• Outdoors Outdoors

State wildlife agency will pay residents $100 to catch one type of fish — here's why

Imaginative means of controlling invasive fish populations will be welcome to maintain natural order.

Imaginative means of controlling invasive fish populations will be welcome to maintain natural order.

Photo Credit: iStock

In an effort to curb the thriving population of invasive silver carp in Tennessee's waterways, the state wildlife agency has turned to avid anglers.

The Tennessee Wildlife Resources Agency is offering $100 for each fish caught that has a loop tag or upper jaw band, which have been added to 1,000 silver carp by local fisheries.

If you manage to catch one of the tagged fish, anglers need to keep the tag and contact the TWRA's fisheries division using the number on the identifying accessory. Then it's just a case of providing some details about how and where the fish was snagged.

According to the Tennessean, the silver carp is one of four invasive carp species commonly found in Tennessee. The aquatic creatures devour zooplankton, which is a vital food source for many of the state's native fish species. They can grow to up to 60 pounds in weight and have even been known to injure fishers and boaters when they jump out of the water.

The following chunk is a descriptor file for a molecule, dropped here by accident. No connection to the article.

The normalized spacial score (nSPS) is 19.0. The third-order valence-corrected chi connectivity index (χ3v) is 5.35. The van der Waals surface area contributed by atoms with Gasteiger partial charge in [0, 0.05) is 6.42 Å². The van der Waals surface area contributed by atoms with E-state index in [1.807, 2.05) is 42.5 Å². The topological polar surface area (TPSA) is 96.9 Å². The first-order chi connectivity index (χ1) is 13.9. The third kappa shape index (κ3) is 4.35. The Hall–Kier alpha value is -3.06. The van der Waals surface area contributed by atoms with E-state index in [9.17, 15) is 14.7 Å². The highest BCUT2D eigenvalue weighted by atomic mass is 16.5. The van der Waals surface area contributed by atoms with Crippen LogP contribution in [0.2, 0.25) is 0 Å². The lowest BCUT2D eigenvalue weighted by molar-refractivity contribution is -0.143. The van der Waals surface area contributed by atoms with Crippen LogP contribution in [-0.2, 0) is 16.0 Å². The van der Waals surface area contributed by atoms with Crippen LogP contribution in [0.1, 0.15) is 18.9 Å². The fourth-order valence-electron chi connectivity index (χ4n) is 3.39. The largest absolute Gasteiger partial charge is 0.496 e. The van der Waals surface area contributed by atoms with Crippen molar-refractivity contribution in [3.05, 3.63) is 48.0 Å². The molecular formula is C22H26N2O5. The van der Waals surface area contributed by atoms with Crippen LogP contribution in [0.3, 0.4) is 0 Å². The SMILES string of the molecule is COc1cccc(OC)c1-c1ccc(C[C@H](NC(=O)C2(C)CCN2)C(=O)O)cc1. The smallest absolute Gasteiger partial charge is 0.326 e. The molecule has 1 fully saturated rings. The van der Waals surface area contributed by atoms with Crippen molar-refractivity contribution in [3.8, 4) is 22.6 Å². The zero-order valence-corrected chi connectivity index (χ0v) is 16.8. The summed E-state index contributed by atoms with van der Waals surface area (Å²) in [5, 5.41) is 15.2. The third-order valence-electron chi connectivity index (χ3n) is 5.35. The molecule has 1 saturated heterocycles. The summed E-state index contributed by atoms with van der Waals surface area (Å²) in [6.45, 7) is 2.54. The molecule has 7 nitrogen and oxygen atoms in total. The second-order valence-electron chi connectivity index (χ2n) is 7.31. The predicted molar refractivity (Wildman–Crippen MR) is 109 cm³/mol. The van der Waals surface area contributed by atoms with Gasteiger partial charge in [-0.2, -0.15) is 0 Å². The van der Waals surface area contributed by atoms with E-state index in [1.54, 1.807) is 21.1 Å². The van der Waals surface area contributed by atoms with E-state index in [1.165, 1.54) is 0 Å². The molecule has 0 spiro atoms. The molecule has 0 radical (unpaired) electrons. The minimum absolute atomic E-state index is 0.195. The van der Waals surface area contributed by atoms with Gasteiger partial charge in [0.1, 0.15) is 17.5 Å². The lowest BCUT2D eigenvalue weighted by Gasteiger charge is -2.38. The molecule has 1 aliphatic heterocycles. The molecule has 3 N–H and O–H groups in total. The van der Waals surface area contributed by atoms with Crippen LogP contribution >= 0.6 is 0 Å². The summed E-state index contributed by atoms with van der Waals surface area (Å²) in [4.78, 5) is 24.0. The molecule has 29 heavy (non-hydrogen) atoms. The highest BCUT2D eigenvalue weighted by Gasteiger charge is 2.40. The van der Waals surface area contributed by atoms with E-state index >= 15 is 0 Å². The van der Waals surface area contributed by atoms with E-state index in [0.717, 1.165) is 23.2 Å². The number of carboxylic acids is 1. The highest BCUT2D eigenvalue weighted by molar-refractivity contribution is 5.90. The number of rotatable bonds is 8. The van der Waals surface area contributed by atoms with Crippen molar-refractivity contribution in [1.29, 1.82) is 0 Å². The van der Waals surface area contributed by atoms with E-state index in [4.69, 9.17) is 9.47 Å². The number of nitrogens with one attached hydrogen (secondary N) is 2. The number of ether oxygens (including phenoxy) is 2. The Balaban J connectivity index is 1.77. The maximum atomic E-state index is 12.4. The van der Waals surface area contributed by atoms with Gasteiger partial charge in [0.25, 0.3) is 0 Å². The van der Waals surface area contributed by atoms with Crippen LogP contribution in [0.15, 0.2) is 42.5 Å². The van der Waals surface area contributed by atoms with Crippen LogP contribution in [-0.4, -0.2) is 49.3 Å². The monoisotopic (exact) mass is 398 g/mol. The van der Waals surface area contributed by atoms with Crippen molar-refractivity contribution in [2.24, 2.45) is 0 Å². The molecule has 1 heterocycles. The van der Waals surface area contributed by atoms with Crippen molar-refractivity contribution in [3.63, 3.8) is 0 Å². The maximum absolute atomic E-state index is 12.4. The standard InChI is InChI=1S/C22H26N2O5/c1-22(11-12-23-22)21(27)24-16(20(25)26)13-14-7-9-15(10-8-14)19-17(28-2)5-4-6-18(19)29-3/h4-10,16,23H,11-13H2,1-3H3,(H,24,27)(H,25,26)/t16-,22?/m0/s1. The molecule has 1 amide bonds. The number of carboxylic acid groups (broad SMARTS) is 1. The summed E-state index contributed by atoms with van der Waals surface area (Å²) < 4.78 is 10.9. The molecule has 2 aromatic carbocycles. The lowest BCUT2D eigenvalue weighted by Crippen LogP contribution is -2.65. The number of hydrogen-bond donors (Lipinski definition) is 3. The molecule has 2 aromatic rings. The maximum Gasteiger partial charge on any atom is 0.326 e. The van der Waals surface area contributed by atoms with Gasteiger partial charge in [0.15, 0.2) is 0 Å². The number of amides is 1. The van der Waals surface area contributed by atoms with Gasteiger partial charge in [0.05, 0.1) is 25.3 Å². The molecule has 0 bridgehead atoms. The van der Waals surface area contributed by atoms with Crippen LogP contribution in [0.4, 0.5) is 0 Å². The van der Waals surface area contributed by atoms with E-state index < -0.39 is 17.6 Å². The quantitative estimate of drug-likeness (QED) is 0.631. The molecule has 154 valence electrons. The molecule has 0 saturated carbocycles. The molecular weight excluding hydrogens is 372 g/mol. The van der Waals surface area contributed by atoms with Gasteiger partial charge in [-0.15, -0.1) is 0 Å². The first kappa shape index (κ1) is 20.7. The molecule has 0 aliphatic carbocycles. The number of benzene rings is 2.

If anglers catch a silver carp that doesn't have a tag, the TWRA calls for those fish to be kept on ice or frozen and for the organization to be contacted immediately, per WAEW Radio

The silver carp, which are native to China, are playing havoc on the local ecosystem, so even if you're not lucky enough to catch one of the tagged fish, it's important to not let the creature back into the water. 

Similar schemes are being utilized elsewhere. In New South Wales in Australia, for example, the annual Namoi Carp Muster offers prizes for the participant who catches the most or the largest carp, with 200 million predicted to be in the country's waterways. 

In Florida, scuba divers at the Florida Keys Lionfish Derby & Festival compete to catch the most lionfish for cash prizes. The creatures feast on native species and lay eggs regularly and abundantly. 

Ecosystem damage in waterways can have knock-on effects, with a decline of certain species upsetting the natural balance and possible coastal or riverside erosion leading to decreased flood protection for water-neighboring communities — which is a mounting concern as rising global temperatures increase the length and intensity of extreme weather conditions.

That's why keeping invasive species in check is so important, and whether it's competing to catch the most or cooking these animals up to make tasty dishes — silver carp are safe to eat, according to the Tennessean —  imaginative means of control will be welcome to maintain natural order. 

Join our free newsletter for cool news and cool tips that make it easy to help yourself while helping the planet.

Cool Divider